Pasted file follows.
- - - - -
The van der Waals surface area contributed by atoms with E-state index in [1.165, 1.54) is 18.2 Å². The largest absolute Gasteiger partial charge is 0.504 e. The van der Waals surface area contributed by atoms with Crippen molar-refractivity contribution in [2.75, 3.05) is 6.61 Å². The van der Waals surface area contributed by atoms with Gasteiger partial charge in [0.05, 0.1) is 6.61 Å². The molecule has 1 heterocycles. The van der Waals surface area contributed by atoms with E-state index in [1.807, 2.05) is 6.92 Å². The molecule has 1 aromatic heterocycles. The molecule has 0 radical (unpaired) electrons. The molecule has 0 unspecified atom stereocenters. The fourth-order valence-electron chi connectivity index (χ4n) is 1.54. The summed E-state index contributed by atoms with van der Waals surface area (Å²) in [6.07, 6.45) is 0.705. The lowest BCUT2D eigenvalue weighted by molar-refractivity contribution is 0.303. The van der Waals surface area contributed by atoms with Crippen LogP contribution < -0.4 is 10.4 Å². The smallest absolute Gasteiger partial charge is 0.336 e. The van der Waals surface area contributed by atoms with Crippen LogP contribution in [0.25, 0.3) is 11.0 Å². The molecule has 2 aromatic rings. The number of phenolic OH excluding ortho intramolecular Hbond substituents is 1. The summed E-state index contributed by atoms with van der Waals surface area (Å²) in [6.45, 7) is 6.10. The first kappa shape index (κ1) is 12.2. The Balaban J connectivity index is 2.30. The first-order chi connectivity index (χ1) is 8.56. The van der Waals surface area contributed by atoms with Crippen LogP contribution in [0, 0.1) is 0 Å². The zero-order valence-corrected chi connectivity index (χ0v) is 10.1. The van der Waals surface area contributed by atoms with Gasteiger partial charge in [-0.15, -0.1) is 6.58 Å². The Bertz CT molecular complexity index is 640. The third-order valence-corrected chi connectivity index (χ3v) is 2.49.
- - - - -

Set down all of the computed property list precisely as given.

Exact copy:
The van der Waals surface area contributed by atoms with E-state index in [1.165, 1.54) is 18.2 Å². The largest absolute Gasteiger partial charge is 0.504 e. The van der Waals surface area contributed by atoms with Crippen molar-refractivity contribution in [2.75, 3.05) is 6.61 Å². The van der Waals surface area contributed by atoms with Gasteiger partial charge in [0.05, 0.1) is 6.61 Å². The molecule has 1 heterocycles. The van der Waals surface area contributed by atoms with E-state index in [1.807, 2.05) is 6.92 Å². The molecule has 1 aromatic heterocycles. The molecule has 0 radical (unpaired) electrons. The molecule has 0 unspecified atom stereocenters. The fourth-order valence-electron chi connectivity index (χ4n) is 1.54. The summed E-state index contributed by atoms with van der Waals surface area (Å²) in [6.07, 6.45) is 0.705. The lowest BCUT2D eigenvalue weighted by molar-refractivity contribution is 0.303. The van der Waals surface area contributed by atoms with Crippen LogP contribution < -0.4 is 10.4 Å². The smallest absolute Gasteiger partial charge is 0.336 e. The van der Waals surface area contributed by atoms with Crippen LogP contribution in [0.25, 0.3) is 11.0 Å². The molecule has 2 aromatic rings. The number of phenolic OH excluding ortho intramolecular Hbond substituents is 1. The summed E-state index contributed by atoms with van der Waals surface area (Å²) in [6.45, 7) is 6.10. The first kappa shape index (κ1) is 12.2. The Balaban J connectivity index is 2.30. The first-order chi connectivity index (χ1) is 8.56. The van der Waals surface area contributed by atoms with Crippen LogP contribution in [0, 0.1) is 0 Å². The zero-order valence-corrected chi connectivity index (χ0v) is 10.1. The van der Waals surface area contributed by atoms with Gasteiger partial charge in [-0.15, -0.1) is 6.58 Å². The Bertz CT molecular complexity index is 640. The third-order valence-corrected chi connectivity index (χ3v) is 2.49.